Come Phrasal Verbs

1. Sometimes you keep something even though you don’t need it at the time but because you think in the future it might ‘come in useful’.

  • Keep that. It might come in useful one day.
  • I don’t like learning English but it will come in useful when I get a job.

2. When something is falling, you can say that it is ‘coming down’.

  • The football match was stopped because the rain was coming down so heavily.
  • Don’t buy an Ipod yet. The prices will be coming down soon.

3. When a book is published, it ‘comes out’.

  • The magazine comes out once a month.
  • My new book comes out in August.

4.If you ‘come on to’ a particular topic or idea, you start discussing it.

  • Can we come on to the subject of parking?
  • Before we come on to that, does anybody have any comments?

5. If you ‘come across’ something, you find it by accident.

  • I came across these old photos when I was cleaning out my cupboard.
  • She came across Richard in the middle of Oxford.

6. If a feeling ‘comes over you’, it affects you, often in an uncharacteristic way.

  • I’m sorry for shouting. I don’t know what came over me.
  • A look of pleasure came over her face.

7. If a problem or situation ‘comes up’ it happens. (We can also say ‘crops up’.)

  • A big problem came up at work.
  • Something has come up and I can’t meet you.

8. If you ‘come up with’ a plan or idea, you think of it or suggest it.

  • Peter came up with a good idea today.
  • Can anybody come up with a solution?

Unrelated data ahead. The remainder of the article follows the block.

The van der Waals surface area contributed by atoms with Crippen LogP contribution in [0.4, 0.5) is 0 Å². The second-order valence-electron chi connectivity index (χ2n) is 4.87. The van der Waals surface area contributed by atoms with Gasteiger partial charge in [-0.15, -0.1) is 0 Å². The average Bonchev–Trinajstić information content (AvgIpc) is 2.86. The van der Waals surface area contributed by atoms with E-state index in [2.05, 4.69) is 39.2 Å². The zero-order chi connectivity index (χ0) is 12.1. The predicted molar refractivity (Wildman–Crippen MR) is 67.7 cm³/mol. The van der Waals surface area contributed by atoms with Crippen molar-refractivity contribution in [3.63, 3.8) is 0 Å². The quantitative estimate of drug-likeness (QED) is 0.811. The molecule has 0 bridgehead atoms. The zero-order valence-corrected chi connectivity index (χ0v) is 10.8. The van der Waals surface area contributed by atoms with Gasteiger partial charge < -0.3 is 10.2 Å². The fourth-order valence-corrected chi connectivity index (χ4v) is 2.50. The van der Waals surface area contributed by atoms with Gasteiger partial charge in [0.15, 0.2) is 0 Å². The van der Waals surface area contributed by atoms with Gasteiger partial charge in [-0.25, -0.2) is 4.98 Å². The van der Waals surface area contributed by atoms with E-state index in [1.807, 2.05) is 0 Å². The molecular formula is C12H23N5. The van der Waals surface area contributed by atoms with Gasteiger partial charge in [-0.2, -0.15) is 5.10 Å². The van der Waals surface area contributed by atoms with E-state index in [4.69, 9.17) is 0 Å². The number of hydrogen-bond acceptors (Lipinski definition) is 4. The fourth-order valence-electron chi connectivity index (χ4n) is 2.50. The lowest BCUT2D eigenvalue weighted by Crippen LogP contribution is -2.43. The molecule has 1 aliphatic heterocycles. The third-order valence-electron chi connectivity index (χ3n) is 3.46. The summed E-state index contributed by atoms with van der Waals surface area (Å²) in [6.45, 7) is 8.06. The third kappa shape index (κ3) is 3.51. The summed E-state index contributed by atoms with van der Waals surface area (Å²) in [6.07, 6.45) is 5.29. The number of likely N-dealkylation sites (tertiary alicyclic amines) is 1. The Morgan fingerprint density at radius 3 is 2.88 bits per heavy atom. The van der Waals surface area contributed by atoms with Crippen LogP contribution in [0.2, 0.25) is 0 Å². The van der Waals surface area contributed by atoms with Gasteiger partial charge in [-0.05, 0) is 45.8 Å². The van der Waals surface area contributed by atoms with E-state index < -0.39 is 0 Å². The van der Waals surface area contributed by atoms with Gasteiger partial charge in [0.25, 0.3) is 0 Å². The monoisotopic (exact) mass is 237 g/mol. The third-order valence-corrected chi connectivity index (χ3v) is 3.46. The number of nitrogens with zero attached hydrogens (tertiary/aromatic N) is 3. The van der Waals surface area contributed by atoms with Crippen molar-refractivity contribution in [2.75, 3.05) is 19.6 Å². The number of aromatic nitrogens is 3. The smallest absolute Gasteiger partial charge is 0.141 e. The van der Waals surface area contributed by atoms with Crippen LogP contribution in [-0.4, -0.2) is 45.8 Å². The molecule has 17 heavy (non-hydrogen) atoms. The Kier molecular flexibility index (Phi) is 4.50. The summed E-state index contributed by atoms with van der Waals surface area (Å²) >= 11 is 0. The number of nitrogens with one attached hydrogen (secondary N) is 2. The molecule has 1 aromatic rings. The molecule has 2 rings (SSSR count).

9. If somebody ‘comes across’ as having a particular characteristic, they have given you the impression that they are like this.

  • When you first meet Susan, she comes across as a shy person but in fact she is quite self-confident.
  • Do you know that you come across as very arrogant?

10. When you are talking about the results of a situation, you can talk about what ‘comes of’ the situation.

  • I’ll let you know what comes of the meeting.
  • No great harm came from it.

11. If an event or action ‘comes off’, it is successful or effective.

  • I hope this high risk strategy comes off for us.
  • I don’t think it is going to come off.

12. If an idea ‘comes upon’ you, it develops without your really being aware of it.

  • The idea came upon me when I was out walking the dog.
  • I came upon the solution by pure chance.

exercise 1
exercise 2

exercise 3

exercise 4

12 thoughts on “Come Phrasal Verbs”

  1. yoThank u i enjoy your lesson that you have send me . Now i’m more confident to speak english to everybody. thank you have a nice day ROSARIO fr.PHILIPPINES

  2. This example is very clear, I can understand all the grammar in this subject. I hope there will have more grammars like that. Thanks a lot.

  3. Hi teacher! I really love your lessons, but I am not receiving my lessons for a long time. I don’t know what is happening. I already send two emails to the address [email protected] with the subject ‘Loyal’, just like the instructions I received.
    But I didn’t get a confirmation letter.
    I miss my lessons very much. Please, don’t delet me from your list.

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